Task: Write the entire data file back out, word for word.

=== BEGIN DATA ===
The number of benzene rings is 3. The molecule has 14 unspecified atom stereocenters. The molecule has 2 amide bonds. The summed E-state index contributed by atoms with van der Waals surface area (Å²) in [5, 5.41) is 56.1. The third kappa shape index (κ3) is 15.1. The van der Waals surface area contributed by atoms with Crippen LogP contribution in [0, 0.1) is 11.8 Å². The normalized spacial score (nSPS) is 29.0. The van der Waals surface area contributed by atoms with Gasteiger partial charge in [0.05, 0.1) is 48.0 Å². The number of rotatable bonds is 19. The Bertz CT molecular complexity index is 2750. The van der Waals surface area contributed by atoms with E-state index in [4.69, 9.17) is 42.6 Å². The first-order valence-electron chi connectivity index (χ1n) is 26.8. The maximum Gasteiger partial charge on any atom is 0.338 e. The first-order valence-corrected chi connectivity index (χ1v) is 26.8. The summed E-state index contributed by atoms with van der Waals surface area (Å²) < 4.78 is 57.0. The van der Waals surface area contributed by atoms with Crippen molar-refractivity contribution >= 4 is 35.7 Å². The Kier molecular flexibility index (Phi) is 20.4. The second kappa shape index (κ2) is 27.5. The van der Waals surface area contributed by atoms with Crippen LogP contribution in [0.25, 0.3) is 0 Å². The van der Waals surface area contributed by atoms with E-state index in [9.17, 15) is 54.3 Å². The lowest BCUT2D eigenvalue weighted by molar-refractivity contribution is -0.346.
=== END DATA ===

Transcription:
The number of benzene rings is 3. The molecule has 14 unspecified atom stereocenters. The molecule has 2 amide bonds. The summed E-state index contributed by atoms with van der Waals surface area (Å²) in [5, 5.41) is 56.1. The third kappa shape index (κ3) is 15.1. The van der Waals surface area contributed by atoms with Crippen LogP contribution in [0, 0.1) is 11.8 Å². The normalized spacial score (nSPS) is 29.0. The van der Waals surface area contributed by atoms with Gasteiger partial charge in [0.05, 0.1) is 48.0 Å². The number of rotatable bonds is 19. The Bertz CT molecular complexity index is 2750. The van der Waals surface area contributed by atoms with E-state index in [4.69, 9.17) is 42.6 Å². The first-order valence-electron chi connectivity index (χ1n) is 26.8. The maximum Gasteiger partial charge on any atom is 0.338 e. The first-order valence-corrected chi connectivity index (χ1v) is 26.8. The summed E-state index contributed by atoms with van der Waals surface area (Å²) < 4.78 is 57.0. The van der Waals surface area contributed by atoms with Crippen molar-refractivity contribution >= 4 is 35.7 Å². The Kier molecular flexibility index (Phi) is 20.4. The second kappa shape index (κ2) is 27.5. The van der Waals surface area contributed by atoms with Crippen LogP contribution in [0.25, 0.3) is 0 Å². The van der Waals surface area contributed by atoms with E-state index in [9.17, 15) is 54.3 Å². The lowest BCUT2D eigenvalue weighted by molar-refractivity contribution is -0.346.